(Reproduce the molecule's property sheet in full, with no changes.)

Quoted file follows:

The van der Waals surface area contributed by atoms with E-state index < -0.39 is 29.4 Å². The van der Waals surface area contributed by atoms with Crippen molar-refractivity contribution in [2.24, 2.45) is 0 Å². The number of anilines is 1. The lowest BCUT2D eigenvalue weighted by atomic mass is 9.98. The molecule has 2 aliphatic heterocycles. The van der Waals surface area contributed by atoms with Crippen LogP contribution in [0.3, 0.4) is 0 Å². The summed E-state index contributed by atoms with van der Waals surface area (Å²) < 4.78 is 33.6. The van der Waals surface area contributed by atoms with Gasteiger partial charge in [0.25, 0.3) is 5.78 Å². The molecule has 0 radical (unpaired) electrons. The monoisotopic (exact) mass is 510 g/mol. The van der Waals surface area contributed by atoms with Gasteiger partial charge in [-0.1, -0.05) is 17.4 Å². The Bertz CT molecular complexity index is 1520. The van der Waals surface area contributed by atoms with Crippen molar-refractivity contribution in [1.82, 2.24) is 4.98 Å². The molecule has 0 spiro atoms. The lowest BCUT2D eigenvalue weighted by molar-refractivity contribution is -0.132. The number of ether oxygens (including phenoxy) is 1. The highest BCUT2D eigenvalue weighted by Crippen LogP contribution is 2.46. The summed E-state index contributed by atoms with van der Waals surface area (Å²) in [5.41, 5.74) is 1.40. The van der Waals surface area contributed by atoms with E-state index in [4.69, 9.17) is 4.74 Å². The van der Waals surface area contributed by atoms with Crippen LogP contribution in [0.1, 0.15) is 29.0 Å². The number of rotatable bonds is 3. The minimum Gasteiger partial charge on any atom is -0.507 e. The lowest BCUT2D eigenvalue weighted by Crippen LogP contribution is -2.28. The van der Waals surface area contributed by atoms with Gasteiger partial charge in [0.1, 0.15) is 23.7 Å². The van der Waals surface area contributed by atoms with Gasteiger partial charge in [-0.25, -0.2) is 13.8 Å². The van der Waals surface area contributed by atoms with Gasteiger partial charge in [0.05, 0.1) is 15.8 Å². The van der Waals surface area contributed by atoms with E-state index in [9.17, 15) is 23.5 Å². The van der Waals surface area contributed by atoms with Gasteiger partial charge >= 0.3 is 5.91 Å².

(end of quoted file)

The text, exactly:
The van der Waals surface area contributed by atoms with E-state index < -0.39 is 29.4 Å². The van der Waals surface area contributed by atoms with Crippen molar-refractivity contribution in [2.24, 2.45) is 0 Å². The number of anilines is 1. The lowest BCUT2D eigenvalue weighted by atomic mass is 9.98. The molecule has 2 aliphatic heterocycles. The van der Waals surface area contributed by atoms with Crippen LogP contribution in [0.3, 0.4) is 0 Å². The summed E-state index contributed by atoms with van der Waals surface area (Å²) < 4.78 is 33.6. The van der Waals surface area contributed by atoms with Gasteiger partial charge in [0.25, 0.3) is 5.78 Å². The molecule has 0 radical (unpaired) electrons. The monoisotopic (exact) mass is 510 g/mol. The van der Waals surface area contributed by atoms with Gasteiger partial charge in [-0.1, -0.05) is 17.4 Å². The Bertz CT molecular complexity index is 1520. The van der Waals surface area contributed by atoms with Crippen molar-refractivity contribution in [1.82, 2.24) is 4.98 Å². The molecule has 0 spiro atoms. The lowest BCUT2D eigenvalue weighted by molar-refractivity contribution is -0.132. The number of ether oxygens (including phenoxy) is 1. The highest BCUT2D eigenvalue weighted by Crippen LogP contribution is 2.46. The summed E-state index contributed by atoms with van der Waals surface area (Å²) in [5.41, 5.74) is 1.40. The van der Waals surface area contributed by atoms with E-state index in [4.69, 9.17) is 4.74 Å². The van der Waals surface area contributed by atoms with Crippen LogP contribution in [0.1, 0.15) is 29.0 Å². The number of rotatable bonds is 3. The minimum Gasteiger partial charge on any atom is -0.507 e. The lowest BCUT2D eigenvalue weighted by Crippen LogP contribution is -2.28. The van der Waals surface area contributed by atoms with Gasteiger partial charge in [0.1, 0.15) is 23.7 Å². The van der Waals surface area contributed by atoms with Gasteiger partial charge in [-0.25, -0.2) is 13.8 Å². The van der Waals surface area contributed by atoms with Gasteiger partial charge in [0.05, 0.1) is 15.8 Å². The van der Waals surface area contributed by atoms with E-state index in [9.17, 15) is 23.5 Å². The van der Waals surface area contributed by atoms with Gasteiger partial charge >= 0.3 is 5.91 Å².